Because it is vulnerable to climate change—there are particular concerns over heavy floods and landslides—the environmental impact assessment has tried to prepare the project for potential climate risks.

The assessment was conducted by a multidisciplinary team under an international consulting firm, Environmental Resources Management. They carried out climate projections along the proposed route and outlined adaptation measures for the projected risks.

Recommendations included using heat-resistant asphalt, installing flood defence walls and using reinforced steel. They also proposed a monitoring plan which outlined key monitoring aspects, indicators, responsible parties and timing.

Climate change issues are not explicitly prescribed by Tanzanian environmental impact assessment law and regulations. The drive to carry out the assessment was a result of pressure from climate-sensitive international lenders. It remains to be seen if the recommendations are implemented throughout construction and following project phases.

Our study demonstrates the huge potential of environmental impact assessments to foster adaptation in transport projects. It makes sense. Most African countries lack the necessary resources to invest in stand-alone adaptation projects.

Roadblocks to remove

Even though integrating climate change adaptation into an is a simple step, it’s not being done.

This is due to several challenges including a lack of knowledge, awareness, technical and financial resources, and legislative support. Tanzania’s laws and regulations, for instance, do not specifically mandate the practice.

Moreover, developers seldom go beyond what the law requires. Because of factors such as costs or time constraints, they would naturally view such requirements as unwelcome. Additional project approval processes could lead to delays and increased costs for the developer.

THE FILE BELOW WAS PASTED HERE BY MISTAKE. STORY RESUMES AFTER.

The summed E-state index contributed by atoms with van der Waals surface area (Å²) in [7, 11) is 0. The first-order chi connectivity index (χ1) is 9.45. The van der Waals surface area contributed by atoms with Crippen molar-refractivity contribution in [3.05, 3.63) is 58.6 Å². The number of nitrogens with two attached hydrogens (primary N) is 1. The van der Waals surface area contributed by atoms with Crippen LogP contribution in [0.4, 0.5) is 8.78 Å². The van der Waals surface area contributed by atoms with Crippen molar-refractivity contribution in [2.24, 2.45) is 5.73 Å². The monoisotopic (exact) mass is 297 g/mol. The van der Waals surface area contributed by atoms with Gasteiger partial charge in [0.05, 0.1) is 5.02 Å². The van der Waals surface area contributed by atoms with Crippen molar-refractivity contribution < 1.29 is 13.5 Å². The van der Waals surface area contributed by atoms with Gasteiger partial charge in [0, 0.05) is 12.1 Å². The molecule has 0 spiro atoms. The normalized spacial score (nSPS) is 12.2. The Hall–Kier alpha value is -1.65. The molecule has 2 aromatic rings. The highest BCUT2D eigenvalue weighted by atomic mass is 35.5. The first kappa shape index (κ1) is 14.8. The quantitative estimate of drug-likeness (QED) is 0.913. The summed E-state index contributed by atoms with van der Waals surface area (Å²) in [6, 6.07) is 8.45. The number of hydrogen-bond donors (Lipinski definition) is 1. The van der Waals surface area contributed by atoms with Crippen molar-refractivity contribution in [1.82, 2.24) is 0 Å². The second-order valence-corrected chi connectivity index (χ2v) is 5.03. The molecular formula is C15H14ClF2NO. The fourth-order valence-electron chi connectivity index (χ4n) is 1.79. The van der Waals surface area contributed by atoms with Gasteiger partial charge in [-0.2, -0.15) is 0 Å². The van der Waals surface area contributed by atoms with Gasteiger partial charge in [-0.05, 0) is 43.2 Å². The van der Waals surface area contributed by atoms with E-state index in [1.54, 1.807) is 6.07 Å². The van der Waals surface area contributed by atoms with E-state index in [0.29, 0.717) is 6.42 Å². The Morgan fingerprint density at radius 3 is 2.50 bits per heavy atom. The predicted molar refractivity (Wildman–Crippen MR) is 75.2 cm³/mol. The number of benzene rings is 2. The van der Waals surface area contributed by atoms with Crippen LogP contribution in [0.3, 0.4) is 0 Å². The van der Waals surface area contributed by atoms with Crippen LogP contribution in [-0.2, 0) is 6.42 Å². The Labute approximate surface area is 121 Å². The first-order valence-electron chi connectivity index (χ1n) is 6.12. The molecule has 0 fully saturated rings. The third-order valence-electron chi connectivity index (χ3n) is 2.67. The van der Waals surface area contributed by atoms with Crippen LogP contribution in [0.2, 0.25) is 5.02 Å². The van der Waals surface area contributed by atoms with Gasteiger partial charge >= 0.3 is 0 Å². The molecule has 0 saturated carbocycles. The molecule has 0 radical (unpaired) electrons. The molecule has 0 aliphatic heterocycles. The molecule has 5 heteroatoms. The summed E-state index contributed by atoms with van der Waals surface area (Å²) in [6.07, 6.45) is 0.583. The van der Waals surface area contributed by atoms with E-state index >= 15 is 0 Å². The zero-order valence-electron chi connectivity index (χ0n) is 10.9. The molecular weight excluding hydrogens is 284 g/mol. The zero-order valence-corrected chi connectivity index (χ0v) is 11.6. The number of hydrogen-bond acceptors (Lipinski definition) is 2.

Climate-proofing projects

To ensure projects are “climate-proofed” in future, several steps must be taken.

First, laws and regulations must be formalized so that climate change is included in the assessment process. These must be supported by technical guidelines and strategic planning.

Second, there’s a need to make substantial investments in building capacity and raising awareness at the institutional level. In addition, climate data must be available and communication between climate scientists and assessment practitioners should be strengthened.

Finally, our paper calls for adaptation aid providers, development partners and international lenders—such as the World Bank, Africa Development Bank and the IMF—to leverage their influence, for instance through funding procedures. This would add pressure to include climate change scenarios in the planning process.



This article is republished from The Conversation under a Creative Commons license. Read the original article.

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Climate change is a threat to Africa’s transport systems: What must be done (2021, June 11)
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Hexbyte Glen Cove Machine learning model doubles accuracy of global landslide 'nowcasts' thumbnail

Hexbyte Glen Cove Machine learning model doubles accuracy of global landslide ‘nowcasts’

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Image shows a map of potential landslide risk output by NASA’s Landslide Hazard Assessment Model (LHASA) in June 2021. Red indicates the highest risk and dark blue indicates the lowest risk. Credit: NASA

Every year, landslides—the movement of rock, soil, and debris down a slope—cause thousands of deaths, billions of dollars in damages, and disruptions to roads and power lines. Because terrain, characteristics of the rocks and soil, weather, and climate all contribute to landslide activity, accurately pinpointing areas most at risk of these hazards at any given time can be a challenge. Early warning systems are generally regional—based on region-specific data provided by ground sensors, field observations, and rainfall totals. But what if we could identify at-risk areas anywhere in the world at any time?

Enter NASA’s Global Landslide Hazard Assessment (LHASA) and mapping tool.

LHASA Version 2, released last month along with corresponding research, is a -based model that analyzes a collection of individual variables and satellite-derived datasets to produce customizable “nowcasts.” These timely and targeted nowcasts are estimates of potential activity in near-real time for each 1-square-kilometer area between the poles. The model factors in the slope of the land (higher slopes are more prone to landslides), distance to geologic faults, the makeup of rock, past and present rainfall, and satellite-derived soil moisture and snow mass data.